Estimating International Adverse Selection in Annuities

Olivia S. Mitchell, PhD and David McCarthy, FFA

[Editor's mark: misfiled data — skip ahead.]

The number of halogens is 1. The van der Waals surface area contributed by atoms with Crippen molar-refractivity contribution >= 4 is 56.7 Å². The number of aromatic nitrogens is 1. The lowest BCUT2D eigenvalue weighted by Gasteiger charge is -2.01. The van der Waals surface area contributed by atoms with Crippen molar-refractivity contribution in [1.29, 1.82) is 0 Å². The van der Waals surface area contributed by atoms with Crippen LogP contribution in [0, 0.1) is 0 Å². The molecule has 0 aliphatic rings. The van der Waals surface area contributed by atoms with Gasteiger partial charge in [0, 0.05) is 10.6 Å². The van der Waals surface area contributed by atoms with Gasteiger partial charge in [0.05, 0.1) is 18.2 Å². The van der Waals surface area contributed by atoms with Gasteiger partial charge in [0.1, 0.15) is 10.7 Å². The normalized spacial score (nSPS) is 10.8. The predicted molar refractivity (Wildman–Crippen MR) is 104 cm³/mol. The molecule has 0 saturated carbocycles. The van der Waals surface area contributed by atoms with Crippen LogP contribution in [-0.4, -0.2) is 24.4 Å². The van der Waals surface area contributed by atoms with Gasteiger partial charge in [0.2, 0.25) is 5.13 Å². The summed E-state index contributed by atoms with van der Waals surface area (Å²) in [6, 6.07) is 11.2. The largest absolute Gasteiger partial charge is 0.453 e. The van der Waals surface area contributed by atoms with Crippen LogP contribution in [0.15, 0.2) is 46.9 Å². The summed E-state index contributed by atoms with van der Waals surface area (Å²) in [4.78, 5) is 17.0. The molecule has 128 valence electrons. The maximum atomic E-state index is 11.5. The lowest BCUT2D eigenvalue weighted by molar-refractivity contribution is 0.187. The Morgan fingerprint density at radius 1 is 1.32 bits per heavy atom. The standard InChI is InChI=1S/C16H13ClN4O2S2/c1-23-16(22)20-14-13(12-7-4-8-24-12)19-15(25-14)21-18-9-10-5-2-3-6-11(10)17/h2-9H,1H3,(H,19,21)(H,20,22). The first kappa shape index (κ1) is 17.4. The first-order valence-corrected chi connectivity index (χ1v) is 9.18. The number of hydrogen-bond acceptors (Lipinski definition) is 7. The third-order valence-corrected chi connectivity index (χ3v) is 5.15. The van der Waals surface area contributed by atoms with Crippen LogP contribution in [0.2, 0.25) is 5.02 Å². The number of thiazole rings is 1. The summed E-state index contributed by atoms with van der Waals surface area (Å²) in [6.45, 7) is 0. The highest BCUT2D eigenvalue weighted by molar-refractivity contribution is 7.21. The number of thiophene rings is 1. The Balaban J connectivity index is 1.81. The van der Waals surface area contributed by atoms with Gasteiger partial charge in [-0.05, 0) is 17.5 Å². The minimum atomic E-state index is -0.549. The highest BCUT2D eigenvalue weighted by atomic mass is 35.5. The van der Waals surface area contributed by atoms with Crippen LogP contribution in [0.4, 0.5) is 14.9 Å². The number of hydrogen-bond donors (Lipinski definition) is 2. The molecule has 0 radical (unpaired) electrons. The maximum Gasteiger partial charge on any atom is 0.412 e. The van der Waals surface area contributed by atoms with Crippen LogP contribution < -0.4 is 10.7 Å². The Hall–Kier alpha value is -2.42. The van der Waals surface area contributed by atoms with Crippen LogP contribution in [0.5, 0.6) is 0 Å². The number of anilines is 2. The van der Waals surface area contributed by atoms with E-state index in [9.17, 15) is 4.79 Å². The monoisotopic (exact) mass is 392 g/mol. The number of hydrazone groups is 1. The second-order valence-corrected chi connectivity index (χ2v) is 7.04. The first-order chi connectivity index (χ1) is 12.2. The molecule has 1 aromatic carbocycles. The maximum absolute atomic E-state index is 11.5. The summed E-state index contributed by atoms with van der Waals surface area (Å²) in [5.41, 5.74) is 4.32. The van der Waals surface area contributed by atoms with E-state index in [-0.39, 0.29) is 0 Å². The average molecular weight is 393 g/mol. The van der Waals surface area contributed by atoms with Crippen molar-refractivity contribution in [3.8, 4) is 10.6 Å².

Abstract — It is well known that purchasers of annuities have lower mortality than the general population. Less widely known is the quantitative extent of this adverse selection and how it varies across countries. This paper proposes and applies several methods for comparing alternative mortality tables and illustrates their impact on annuity valuation for men and women in the US and the UK. Our results indicate that the relatively lower mortality among older Americans who purchase annuities is equivalent to using a discount rate that is 50-100 basis points below the UK rate for compulsory annuitants, or 10-20 basis points lower than the UK rate for voluntary annuitants. We then draw on the mortality experience of over half a billion lives to estimate mortality differentials due to varying degrees of adverse selection controlling for country, gender, and an allowance for mortality improvements. Results show that adverse selection associated with the purchase of individual annuities reduces mortality rates by at least 25% in the international context. We also find that the system of mortality tables used to value Japanese annuities is quite distinct from international norms.